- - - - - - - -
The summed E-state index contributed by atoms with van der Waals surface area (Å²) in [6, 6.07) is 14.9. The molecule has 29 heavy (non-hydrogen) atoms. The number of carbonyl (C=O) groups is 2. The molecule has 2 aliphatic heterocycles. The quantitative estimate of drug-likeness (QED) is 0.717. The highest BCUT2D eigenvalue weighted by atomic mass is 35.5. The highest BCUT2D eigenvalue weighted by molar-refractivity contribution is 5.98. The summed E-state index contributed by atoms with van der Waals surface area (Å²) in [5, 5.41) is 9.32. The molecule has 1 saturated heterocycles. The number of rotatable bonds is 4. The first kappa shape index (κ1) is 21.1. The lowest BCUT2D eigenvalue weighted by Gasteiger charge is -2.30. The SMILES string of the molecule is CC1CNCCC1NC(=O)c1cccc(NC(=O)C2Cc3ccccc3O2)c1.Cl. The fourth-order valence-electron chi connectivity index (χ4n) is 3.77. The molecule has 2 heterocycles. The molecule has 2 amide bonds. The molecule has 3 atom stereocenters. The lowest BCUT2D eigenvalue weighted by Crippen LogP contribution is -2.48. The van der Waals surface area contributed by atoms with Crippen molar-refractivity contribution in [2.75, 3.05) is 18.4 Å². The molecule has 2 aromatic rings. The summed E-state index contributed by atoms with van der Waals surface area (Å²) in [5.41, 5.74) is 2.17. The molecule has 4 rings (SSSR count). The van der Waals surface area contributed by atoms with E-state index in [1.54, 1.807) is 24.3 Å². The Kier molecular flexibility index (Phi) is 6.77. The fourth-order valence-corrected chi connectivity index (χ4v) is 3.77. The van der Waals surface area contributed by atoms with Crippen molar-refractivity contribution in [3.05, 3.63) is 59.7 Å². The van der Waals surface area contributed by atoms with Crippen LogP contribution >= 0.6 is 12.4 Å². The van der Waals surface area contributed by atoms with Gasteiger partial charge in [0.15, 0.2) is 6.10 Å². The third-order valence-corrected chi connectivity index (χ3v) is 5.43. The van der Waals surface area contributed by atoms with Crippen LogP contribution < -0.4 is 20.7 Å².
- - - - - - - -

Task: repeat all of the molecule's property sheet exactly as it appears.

The summed E-state index contributed by atoms with van der Waals surface area (Å²) in [6, 6.07) is 14.9. The molecule has 29 heavy (non-hydrogen) atoms. The number of carbonyl (C=O) groups is 2. The molecule has 2 aliphatic heterocycles. The quantitative estimate of drug-likeness (QED) is 0.717. The highest BCUT2D eigenvalue weighted by atomic mass is 35.5. The highest BCUT2D eigenvalue weighted by molar-refractivity contribution is 5.98. The summed E-state index contributed by atoms with van der Waals surface area (Å²) in [5, 5.41) is 9.32. The molecule has 1 saturated heterocycles. The number of rotatable bonds is 4. The first kappa shape index (κ1) is 21.1. The lowest BCUT2D eigenvalue weighted by Gasteiger charge is -2.30. The SMILES string of the molecule is CC1CNCCC1NC(=O)c1cccc(NC(=O)C2Cc3ccccc3O2)c1.Cl. The fourth-order valence-electron chi connectivity index (χ4n) is 3.77. The molecule has 2 heterocycles. The molecule has 2 amide bonds. The molecule has 3 atom stereocenters. The lowest BCUT2D eigenvalue weighted by Crippen LogP contribution is -2.48. The van der Waals surface area contributed by atoms with Crippen molar-refractivity contribution in [2.75, 3.05) is 18.4 Å². The molecule has 2 aromatic rings. The summed E-state index contributed by atoms with van der Waals surface area (Å²) in [5.41, 5.74) is 2.17. The molecule has 4 rings (SSSR count). The van der Waals surface area contributed by atoms with E-state index in [1.54, 1.807) is 24.3 Å². The Kier molecular flexibility index (Phi) is 6.77. The fourth-order valence-corrected chi connectivity index (χ4v) is 3.77. The van der Waals surface area contributed by atoms with Crippen molar-refractivity contribution in [3.05, 3.63) is 59.7 Å². The van der Waals surface area contributed by atoms with Crippen LogP contribution >= 0.6 is 12.4 Å². The van der Waals surface area contributed by atoms with Gasteiger partial charge in [0.15, 0.2) is 6.10 Å². The third-order valence-corrected chi connectivity index (χ3v) is 5.43. The van der Waals surface area contributed by atoms with Crippen LogP contribution < -0.4 is 20.7 Å².